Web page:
We say it like we know what it means, like we know why it happens. Two steps forward, one step back. We use it to mean that things aren’t going to go smoothly. We use it to grimly express discouragement when it feels as if our efforts aren’t yielding results, when our progress feels arduous. “ Yup, two steps forward, one step back,” we say.
We use it as a way to fake listening to others’ challenges, similar to “Never mind, it will all work out,” or “Everything happens for a reason.” I hear you saying something about difficult times. “Yup, two steps forward, one step back.” That will substitute for empathy.
Like all good clichés, the phrase describes an actual, common experience. We’ve all found progress difficult at times and it really is helpful to know others have experienced the same, but what might be more valuable than simply acknowledging the journey is recognizing why this happens.
Suppose you are renovating your bathroom. You have a plan, you have a budget, this is going to be good. A weekend project, you declare! But when you pull out the toilet it cracks. Now you have to take the time and spend the money to get a new one. Booooo! Things had been going so well. Two steps forward, one step back.
You get the toilet sorted but when you take out the tub you find there’s water damage and mold and you’re going to have to redo the walls and part of the flooring. So now the weekend project becomes a full month of weekends and the budget is now doubled. Two steps forward, one step back? More like one step forward, two steps back!
Except no. The toilet was always going to crack — it was old and couldn’t be moved. And the rot and mold were there behind the tub before you opened it up to see. It was always going to be a month long, expensive project, and you were moving forward with it the entire time. The actual truth is that you just wish it had been different.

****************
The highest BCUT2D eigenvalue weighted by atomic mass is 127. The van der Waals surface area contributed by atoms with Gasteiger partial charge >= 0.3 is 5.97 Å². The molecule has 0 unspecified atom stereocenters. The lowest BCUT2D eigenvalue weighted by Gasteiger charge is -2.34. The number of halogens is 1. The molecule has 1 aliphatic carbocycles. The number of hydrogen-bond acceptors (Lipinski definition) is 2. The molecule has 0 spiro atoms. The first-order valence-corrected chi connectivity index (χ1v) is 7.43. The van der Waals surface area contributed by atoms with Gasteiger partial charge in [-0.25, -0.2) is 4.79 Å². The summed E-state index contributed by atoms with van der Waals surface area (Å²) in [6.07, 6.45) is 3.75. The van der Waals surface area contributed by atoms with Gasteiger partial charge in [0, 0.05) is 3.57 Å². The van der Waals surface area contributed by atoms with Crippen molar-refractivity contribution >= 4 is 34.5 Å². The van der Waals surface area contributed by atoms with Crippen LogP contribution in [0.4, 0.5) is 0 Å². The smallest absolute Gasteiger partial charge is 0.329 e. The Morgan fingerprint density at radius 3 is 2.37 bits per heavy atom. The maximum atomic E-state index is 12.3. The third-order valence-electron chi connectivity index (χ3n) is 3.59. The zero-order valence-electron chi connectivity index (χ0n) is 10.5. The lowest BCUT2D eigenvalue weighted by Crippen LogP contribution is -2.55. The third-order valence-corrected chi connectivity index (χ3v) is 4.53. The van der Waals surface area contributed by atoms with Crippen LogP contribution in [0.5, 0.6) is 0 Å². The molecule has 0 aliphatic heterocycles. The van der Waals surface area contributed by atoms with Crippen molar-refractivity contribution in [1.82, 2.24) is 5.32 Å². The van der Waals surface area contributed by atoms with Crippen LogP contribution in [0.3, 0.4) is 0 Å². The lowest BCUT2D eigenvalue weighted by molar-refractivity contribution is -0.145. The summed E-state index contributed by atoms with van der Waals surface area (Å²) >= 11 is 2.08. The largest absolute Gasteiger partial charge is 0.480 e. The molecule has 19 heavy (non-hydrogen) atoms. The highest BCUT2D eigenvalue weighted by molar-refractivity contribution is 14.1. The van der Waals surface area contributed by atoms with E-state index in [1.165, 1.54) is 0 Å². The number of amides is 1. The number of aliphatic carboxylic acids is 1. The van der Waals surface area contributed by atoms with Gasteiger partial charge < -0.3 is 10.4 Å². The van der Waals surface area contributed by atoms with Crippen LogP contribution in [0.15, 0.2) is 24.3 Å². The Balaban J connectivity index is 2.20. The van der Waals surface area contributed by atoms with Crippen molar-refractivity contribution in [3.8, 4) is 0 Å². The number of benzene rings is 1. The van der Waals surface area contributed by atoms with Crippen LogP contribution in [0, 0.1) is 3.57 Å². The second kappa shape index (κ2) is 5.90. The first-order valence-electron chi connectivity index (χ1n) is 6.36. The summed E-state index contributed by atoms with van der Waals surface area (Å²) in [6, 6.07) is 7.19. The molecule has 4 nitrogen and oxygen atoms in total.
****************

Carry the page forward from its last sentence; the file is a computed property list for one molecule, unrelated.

This concept is harder to see when the movement is around personal growth. Many are the times I have begun a fitness routine, practiced faithfully for two or three months and then become distracted by life and let it drop. I’m back where I started. Two steps forward, one step back.
Except no. I’m not where I was. Not only have I put together two or three months of regular fitness, I now know something about getting started. Next I need to figure out how to keep going. I was always going to struggle with maintaining the routine, a completely different skill from starting a new project. That’s how this works. And when I get started again, I’ll be learning even more about how getting started works.
Saying “Two steps forward, one step back,” is just as lazy when we say it to ourselves as it is when we say it to others. You won’t feel like some kind of renovation victim if you recognize the likelihood there will be additional surprises as part of the bathroom project. And I am far more likely to succeed in establishing a fitness routine if I respect that there are different stages involved and celebrate each new challenge as another step forward on my journey. And, of course, clichés are no substitute for actual empathy when talking to a friend.
So, maybe, we can put the phrase “Two steps forward, one step back,” to new use. When it becomes the thing we find ourselves wanting to say, we can take a look at where we need to pay closer attention.